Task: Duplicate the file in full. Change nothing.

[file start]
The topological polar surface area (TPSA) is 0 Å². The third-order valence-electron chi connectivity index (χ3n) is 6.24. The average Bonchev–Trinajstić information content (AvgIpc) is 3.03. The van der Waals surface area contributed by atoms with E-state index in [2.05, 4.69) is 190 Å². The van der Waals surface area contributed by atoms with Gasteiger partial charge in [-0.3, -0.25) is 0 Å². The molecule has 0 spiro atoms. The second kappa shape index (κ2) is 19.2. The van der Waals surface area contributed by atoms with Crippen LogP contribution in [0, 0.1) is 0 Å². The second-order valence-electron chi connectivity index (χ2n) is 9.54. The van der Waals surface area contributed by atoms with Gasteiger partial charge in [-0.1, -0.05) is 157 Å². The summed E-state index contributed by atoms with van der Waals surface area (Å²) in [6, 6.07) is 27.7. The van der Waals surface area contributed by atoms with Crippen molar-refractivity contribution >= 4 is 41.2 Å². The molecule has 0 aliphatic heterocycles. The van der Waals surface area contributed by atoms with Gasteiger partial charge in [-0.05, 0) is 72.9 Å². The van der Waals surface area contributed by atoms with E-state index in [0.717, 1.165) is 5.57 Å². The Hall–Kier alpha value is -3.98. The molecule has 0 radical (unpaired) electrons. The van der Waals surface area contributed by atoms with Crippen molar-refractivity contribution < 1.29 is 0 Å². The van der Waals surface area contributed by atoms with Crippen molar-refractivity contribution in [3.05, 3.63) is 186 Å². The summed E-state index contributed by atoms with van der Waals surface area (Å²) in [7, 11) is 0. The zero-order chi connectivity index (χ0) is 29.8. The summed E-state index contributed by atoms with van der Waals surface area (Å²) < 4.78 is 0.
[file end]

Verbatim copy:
The topological polar surface area (TPSA) is 0 Å². The third-order valence-electron chi connectivity index (χ3n) is 6.24. The average Bonchev–Trinajstić information content (AvgIpc) is 3.03. The van der Waals surface area contributed by atoms with E-state index in [2.05, 4.69) is 190 Å². The van der Waals surface area contributed by atoms with Gasteiger partial charge in [-0.3, -0.25) is 0 Å². The molecule has 0 spiro atoms. The second kappa shape index (κ2) is 19.2. The van der Waals surface area contributed by atoms with Crippen LogP contribution in [0, 0.1) is 0 Å². The second-order valence-electron chi connectivity index (χ2n) is 9.54. The van der Waals surface area contributed by atoms with Gasteiger partial charge in [-0.1, -0.05) is 157 Å². The summed E-state index contributed by atoms with van der Waals surface area (Å²) in [6, 6.07) is 27.7. The van der Waals surface area contributed by atoms with Crippen molar-refractivity contribution >= 4 is 41.2 Å². The molecule has 0 aliphatic heterocycles. The van der Waals surface area contributed by atoms with Gasteiger partial charge in [-0.05, 0) is 72.9 Å². The van der Waals surface area contributed by atoms with E-state index in [0.717, 1.165) is 5.57 Å². The Hall–Kier alpha value is -3.98. The molecule has 0 radical (unpaired) electrons. The van der Waals surface area contributed by atoms with Crippen molar-refractivity contribution < 1.29 is 0 Å². The van der Waals surface area contributed by atoms with Crippen molar-refractivity contribution in [3.05, 3.63) is 186 Å². The summed E-state index contributed by atoms with van der Waals surface area (Å²) in [7, 11) is 0. The zero-order chi connectivity index (χ0) is 29.8. The summed E-state index contributed by atoms with van der Waals surface area (Å²) < 4.78 is 0.